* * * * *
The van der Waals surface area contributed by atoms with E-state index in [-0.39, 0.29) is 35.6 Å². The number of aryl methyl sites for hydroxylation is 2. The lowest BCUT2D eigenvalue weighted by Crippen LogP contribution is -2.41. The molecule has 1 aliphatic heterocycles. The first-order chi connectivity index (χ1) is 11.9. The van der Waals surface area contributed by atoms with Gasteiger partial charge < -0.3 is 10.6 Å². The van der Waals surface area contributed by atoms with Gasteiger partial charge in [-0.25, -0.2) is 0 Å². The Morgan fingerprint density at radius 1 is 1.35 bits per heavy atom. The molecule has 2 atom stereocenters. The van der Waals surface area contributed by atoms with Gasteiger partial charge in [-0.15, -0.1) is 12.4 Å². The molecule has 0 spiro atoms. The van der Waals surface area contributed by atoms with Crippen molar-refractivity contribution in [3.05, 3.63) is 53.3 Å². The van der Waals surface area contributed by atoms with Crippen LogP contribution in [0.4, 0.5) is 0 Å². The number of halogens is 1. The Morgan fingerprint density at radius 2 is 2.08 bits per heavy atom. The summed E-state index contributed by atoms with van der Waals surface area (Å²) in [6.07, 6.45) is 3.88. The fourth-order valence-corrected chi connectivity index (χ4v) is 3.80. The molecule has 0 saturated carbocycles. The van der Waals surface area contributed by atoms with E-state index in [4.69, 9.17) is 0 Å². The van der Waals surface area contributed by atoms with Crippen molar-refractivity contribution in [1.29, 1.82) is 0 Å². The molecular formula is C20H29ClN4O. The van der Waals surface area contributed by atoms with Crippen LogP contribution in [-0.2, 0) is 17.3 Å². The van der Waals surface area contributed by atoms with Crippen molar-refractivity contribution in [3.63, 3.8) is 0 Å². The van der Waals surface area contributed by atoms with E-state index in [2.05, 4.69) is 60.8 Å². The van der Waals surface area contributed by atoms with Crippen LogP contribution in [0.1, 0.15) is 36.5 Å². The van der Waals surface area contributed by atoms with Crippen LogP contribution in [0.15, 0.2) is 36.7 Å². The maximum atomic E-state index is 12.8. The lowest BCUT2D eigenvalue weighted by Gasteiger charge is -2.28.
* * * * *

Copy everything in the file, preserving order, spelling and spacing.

The van der Waals surface area contributed by atoms with E-state index in [-0.39, 0.29) is 35.6 Å². The number of aryl methyl sites for hydroxylation is 2. The lowest BCUT2D eigenvalue weighted by Crippen LogP contribution is -2.41. The molecule has 1 aliphatic heterocycles. The first-order chi connectivity index (χ1) is 11.9. The van der Waals surface area contributed by atoms with Gasteiger partial charge < -0.3 is 10.6 Å². The van der Waals surface area contributed by atoms with Gasteiger partial charge in [-0.25, -0.2) is 0 Å². The Morgan fingerprint density at radius 1 is 1.35 bits per heavy atom. The molecule has 2 atom stereocenters. The van der Waals surface area contributed by atoms with Gasteiger partial charge in [-0.15, -0.1) is 12.4 Å². The molecule has 0 spiro atoms. The van der Waals surface area contributed by atoms with Crippen molar-refractivity contribution in [3.05, 3.63) is 53.3 Å². The van der Waals surface area contributed by atoms with Crippen LogP contribution in [0.4, 0.5) is 0 Å². The number of halogens is 1. The Morgan fingerprint density at radius 2 is 2.08 bits per heavy atom. The summed E-state index contributed by atoms with van der Waals surface area (Å²) in [6.07, 6.45) is 3.88. The fourth-order valence-corrected chi connectivity index (χ4v) is 3.80. The molecule has 0 saturated carbocycles. The van der Waals surface area contributed by atoms with E-state index in [4.69, 9.17) is 0 Å². The van der Waals surface area contributed by atoms with Crippen molar-refractivity contribution in [1.29, 1.82) is 0 Å². The molecular formula is C20H29ClN4O. The van der Waals surface area contributed by atoms with Crippen LogP contribution in [-0.2, 0) is 17.3 Å². The van der Waals surface area contributed by atoms with Crippen molar-refractivity contribution in [3.63, 3.8) is 0 Å². The van der Waals surface area contributed by atoms with E-state index in [2.05, 4.69) is 60.8 Å². The van der Waals surface area contributed by atoms with Crippen LogP contribution in [0.1, 0.15) is 36.5 Å². The van der Waals surface area contributed by atoms with Crippen LogP contribution in [0.15, 0.2) is 36.7 Å². The maximum atomic E-state index is 12.8. The lowest BCUT2D eigenvalue weighted by Gasteiger charge is -2.28.